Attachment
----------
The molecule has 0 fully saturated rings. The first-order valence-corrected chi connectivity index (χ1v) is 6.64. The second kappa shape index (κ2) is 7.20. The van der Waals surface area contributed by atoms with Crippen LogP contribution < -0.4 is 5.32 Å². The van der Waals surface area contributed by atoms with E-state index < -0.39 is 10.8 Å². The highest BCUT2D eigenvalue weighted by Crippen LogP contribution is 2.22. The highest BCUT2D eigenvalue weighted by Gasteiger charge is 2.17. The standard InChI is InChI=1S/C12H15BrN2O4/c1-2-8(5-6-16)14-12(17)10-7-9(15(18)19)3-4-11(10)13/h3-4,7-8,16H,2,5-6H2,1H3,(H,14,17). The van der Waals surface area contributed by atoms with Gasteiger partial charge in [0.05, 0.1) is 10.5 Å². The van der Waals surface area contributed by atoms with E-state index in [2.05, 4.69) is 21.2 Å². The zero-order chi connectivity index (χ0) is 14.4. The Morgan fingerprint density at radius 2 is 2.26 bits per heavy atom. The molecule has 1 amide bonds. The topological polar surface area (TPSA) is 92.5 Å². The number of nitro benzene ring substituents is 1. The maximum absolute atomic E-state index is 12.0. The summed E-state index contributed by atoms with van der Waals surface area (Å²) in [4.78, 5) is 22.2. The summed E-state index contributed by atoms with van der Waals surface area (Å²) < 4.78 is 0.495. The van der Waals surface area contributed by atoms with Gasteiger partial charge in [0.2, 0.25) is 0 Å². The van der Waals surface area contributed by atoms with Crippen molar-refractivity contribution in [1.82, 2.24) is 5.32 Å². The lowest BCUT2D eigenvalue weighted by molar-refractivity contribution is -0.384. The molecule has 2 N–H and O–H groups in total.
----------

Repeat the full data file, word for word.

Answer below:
The molecule has 0 fully saturated rings. The first-order valence-corrected chi connectivity index (χ1v) is 6.64. The second kappa shape index (κ2) is 7.20. The van der Waals surface area contributed by atoms with Crippen LogP contribution < -0.4 is 5.32 Å². The van der Waals surface area contributed by atoms with E-state index < -0.39 is 10.8 Å². The highest BCUT2D eigenvalue weighted by Crippen LogP contribution is 2.22. The highest BCUT2D eigenvalue weighted by Gasteiger charge is 2.17. The standard InChI is InChI=1S/C12H15BrN2O4/c1-2-8(5-6-16)14-12(17)10-7-9(15(18)19)3-4-11(10)13/h3-4,7-8,16H,2,5-6H2,1H3,(H,14,17). The van der Waals surface area contributed by atoms with Gasteiger partial charge in [0.05, 0.1) is 10.5 Å². The van der Waals surface area contributed by atoms with E-state index in [2.05, 4.69) is 21.2 Å². The zero-order chi connectivity index (χ0) is 14.4. The Morgan fingerprint density at radius 2 is 2.26 bits per heavy atom. The molecule has 1 amide bonds. The topological polar surface area (TPSA) is 92.5 Å². The number of nitro benzene ring substituents is 1. The maximum absolute atomic E-state index is 12.0. The summed E-state index contributed by atoms with van der Waals surface area (Å²) in [4.78, 5) is 22.2. The summed E-state index contributed by atoms with van der Waals surface area (Å²) < 4.78 is 0.495. The van der Waals surface area contributed by atoms with Gasteiger partial charge in [0.2, 0.25) is 0 Å². The van der Waals surface area contributed by atoms with Crippen molar-refractivity contribution in [1.82, 2.24) is 5.32 Å². The lowest BCUT2D eigenvalue weighted by molar-refractivity contribution is -0.384. The molecule has 2 N–H and O–H groups in total.